Published on December 18, 2013
Rob Payne of Marine Group of Companies stands on the balcony of one of the apartments in the new complex on the site of the old Corner Brook Inter-faith Home on Churchill Cresent.
Published on December 18, 2013
Brad Small installs a ceiling in the new apartment complex on the site of the old Corner Brook Inter-faith Home.
CORNER BROOK — Standing inside Selma Carlson Place on Churchill Cresent, there are no reminders of the building’s predecessor.
Marine Group of Companies purchased the property, home to the old Corner Brook Inter-faith Home for Senior Citizens, from Western Health last July. By December, the company had started to transform the building into an apartment complex for mature individuals.
Rob Payne, project manager for the company, said getting the project from start to where it is today, almost a year later, involved a lot of work.
“First we had to do demolition, full demolition, of the old inter-faith home right down to the structural steel and concrete,” he said. “And actually we removed a fair bit of concrete as well as we found it not to be structurally sound.
“We didn’t get the benefits from the old girl that we thought we would.”
Construction then included the addition of another floor to accommodate the 40 units in the building. There will be 12 in the north wing, 16 in the central wing and 12 in the south wing. There are some one-bedroom apartments, but Payne said the majority are two bedroom. Some of the two-bedroom units are larger and include two bathrooms and a den. Rent will start at around $900 a month for the smaller units.
The 12 units in the north wing will be ready for occupancy in February. Payne said most only need the finishing touches of baseboards, fixture covers and appliances installed before being ready.
All but one of the units in the wing has been rented.
“The interest has been really good,” said Payne and noted that is without doing any marketing.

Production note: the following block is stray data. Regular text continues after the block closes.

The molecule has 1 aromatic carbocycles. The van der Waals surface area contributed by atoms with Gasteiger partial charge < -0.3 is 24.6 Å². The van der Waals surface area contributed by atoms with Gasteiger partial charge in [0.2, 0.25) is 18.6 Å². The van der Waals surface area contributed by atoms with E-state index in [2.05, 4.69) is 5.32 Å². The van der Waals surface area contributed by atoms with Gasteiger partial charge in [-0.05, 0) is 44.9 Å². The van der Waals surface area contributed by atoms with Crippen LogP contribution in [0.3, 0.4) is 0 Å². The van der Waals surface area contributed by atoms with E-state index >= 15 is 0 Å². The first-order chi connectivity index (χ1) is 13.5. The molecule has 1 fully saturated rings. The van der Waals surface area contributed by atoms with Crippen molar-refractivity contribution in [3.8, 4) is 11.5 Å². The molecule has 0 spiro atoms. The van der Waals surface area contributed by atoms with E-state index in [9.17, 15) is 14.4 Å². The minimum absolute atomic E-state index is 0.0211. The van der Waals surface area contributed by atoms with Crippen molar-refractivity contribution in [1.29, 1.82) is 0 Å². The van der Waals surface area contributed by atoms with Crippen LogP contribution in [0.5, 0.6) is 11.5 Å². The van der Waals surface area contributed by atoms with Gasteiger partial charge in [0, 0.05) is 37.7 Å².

While construction is ongoing in all three wings, Payne said the central one will be the next to open, followed by the south wing. He said residents don’t have to be concerned about the sounds of construction as each wing is separated from the others with a common stairwell/entry way and soundproofed.
The building will be entirely accessible with a number of accessible units. There is an elevator in the facility, it has onsite storage areas for residents and laundry facilities are included in each unit.
There is also a multipurpose room, complete with a kitchen and bathroom, for tenant use. The exterior of the property has also been changed and can now accommodate parking for about 80 vehicles.
Payne said the potential of the location is what appealed to the company.
“Well just look out the window,” said Payne while touring one of the units in the north wing of the complex. “You’ve got doctors offices, you’ve got the pharmacy, you’ve got the grocery store, you’re on the bus route.”
And in the surrounding area there is the Arts and Culture Centre, Grenfell Campus, Memorial University of Newfoundland and Margaret Bowater Park.
With everything the location has to offer Payne said the company believes it will also appeal to future residents.
Of the units that have already been rented, Payne said everybody wanted to be on the front of the building and pointed to the view out the Bay of Islands.
Payne also believes the convenience of the building is something potential residents will like.
“Retired couples that are looking to downsize from their family homes and not have to do the snowclearing, and putting the garbage out and just property maintenance,” he said. “Let someone else worry about that stuff.”